PREP Publications

Abstract

The Squamscott River has had extended episodes of low dissolved oxygen (DO) that have been recorded at a site near its mouth over the past few years. These episodes were recorded as a result of temporally intensive monitoring by a datasonde, whereas data for the rest of the river has been spotty. Thus, the spatial extent of low DO episodes is not known. This study was designed to better characterize the spatial extent of DO conditions along the full length of the river, as well as to determine nutrient and other water quality parameters along the transect to help understand possible causes of low DO levels. Sampling and measurements were taken on five dates in 2005 and one in 2006. Only one date, August 19, 2005, showed spatially extensive low DO levels. Results on the other sample dates were either acceptable levels or low DO levels were confined to small areas on two other dates. The areas where low DO levels occurred on the three dates were all distinctly different areas of the river, possibly reflecting different causes, tidal transport of low DO waters, or sample timing relative to conducive conditions. The nutrient and chlorophyll a levels at the different sampling sites in the Squamscott River did not appear to have any discernable relationship with DO levels. The Exeter WWTF was a consistently significant source of nutrients to the river, but DO conditions at the outfall pipe were never below target levels. This is not surprising because the oxygen demanding processes that are stimulated by nutrients may not take place immediately at the outfall pipe. Thus, the widespread low DO levels on 8/19/05 downstream of the WWTF may have been caused by discharged nutrients, as well as the more confined low DO levels observed on 8/5/05. Overall, conditions recorded by the datasonde for 2005 showed greatly diminished episodes of depressed DO levels compared to previous years. Future studies should focus first on verifying the spatial extent of conditions that are conducive to depressed DO levels as indicated by existing sonde data. Such spatially and temporally intensive measurements would provide the basis for follow up sampling for nutrient analyses in problem areas and under conducive conditions to discern possible causes of depressed DO.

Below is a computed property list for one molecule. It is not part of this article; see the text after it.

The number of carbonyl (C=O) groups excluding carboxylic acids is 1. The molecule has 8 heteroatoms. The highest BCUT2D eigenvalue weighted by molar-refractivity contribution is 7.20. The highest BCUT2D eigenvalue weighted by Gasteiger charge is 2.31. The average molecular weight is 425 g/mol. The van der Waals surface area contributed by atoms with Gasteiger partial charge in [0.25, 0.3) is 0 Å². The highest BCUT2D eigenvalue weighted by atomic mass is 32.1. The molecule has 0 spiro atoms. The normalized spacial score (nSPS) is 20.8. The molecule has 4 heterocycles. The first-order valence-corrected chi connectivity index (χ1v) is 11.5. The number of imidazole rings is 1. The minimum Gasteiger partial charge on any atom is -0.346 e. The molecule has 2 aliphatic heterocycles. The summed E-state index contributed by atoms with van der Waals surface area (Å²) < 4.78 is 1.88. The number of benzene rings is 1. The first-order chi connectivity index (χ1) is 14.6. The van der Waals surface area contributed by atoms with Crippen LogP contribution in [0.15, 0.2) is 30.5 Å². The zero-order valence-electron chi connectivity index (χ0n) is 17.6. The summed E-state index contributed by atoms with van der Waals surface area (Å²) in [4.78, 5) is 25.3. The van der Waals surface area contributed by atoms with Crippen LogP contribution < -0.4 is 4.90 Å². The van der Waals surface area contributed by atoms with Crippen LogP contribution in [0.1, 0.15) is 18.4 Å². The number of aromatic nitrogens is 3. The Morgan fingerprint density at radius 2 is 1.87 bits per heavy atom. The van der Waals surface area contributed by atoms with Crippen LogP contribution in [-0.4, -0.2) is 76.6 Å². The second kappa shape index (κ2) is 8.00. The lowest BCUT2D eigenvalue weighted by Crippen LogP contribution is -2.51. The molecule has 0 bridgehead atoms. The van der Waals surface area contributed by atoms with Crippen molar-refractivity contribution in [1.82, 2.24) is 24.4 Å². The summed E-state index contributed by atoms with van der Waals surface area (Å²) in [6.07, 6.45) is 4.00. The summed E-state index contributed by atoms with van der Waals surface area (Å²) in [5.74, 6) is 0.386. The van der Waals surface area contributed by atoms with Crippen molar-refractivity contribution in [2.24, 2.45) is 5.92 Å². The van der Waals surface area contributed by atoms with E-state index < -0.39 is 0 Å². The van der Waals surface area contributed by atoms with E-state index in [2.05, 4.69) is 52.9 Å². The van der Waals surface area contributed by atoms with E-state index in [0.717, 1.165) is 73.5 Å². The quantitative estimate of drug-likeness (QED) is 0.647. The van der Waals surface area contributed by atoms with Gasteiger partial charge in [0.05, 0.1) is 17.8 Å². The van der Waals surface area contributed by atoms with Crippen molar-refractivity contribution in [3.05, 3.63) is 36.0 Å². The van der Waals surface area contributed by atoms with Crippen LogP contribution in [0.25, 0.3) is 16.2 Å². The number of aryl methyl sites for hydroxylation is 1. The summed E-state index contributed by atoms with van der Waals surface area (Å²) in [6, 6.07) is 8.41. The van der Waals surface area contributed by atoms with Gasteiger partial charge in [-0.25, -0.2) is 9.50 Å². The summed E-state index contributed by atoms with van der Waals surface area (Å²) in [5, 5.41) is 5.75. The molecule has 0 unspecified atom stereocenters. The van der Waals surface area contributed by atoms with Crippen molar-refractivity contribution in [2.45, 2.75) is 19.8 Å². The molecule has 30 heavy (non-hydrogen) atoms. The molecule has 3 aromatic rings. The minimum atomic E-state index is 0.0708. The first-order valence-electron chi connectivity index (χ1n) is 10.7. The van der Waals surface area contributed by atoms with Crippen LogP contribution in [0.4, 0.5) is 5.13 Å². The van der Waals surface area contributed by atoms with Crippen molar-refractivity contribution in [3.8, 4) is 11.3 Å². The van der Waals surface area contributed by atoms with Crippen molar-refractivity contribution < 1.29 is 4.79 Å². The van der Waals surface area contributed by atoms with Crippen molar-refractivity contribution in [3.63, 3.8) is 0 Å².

Publication Date

4-2007

Publisher

New Hampshire Estuaries Project

Document Type

Report

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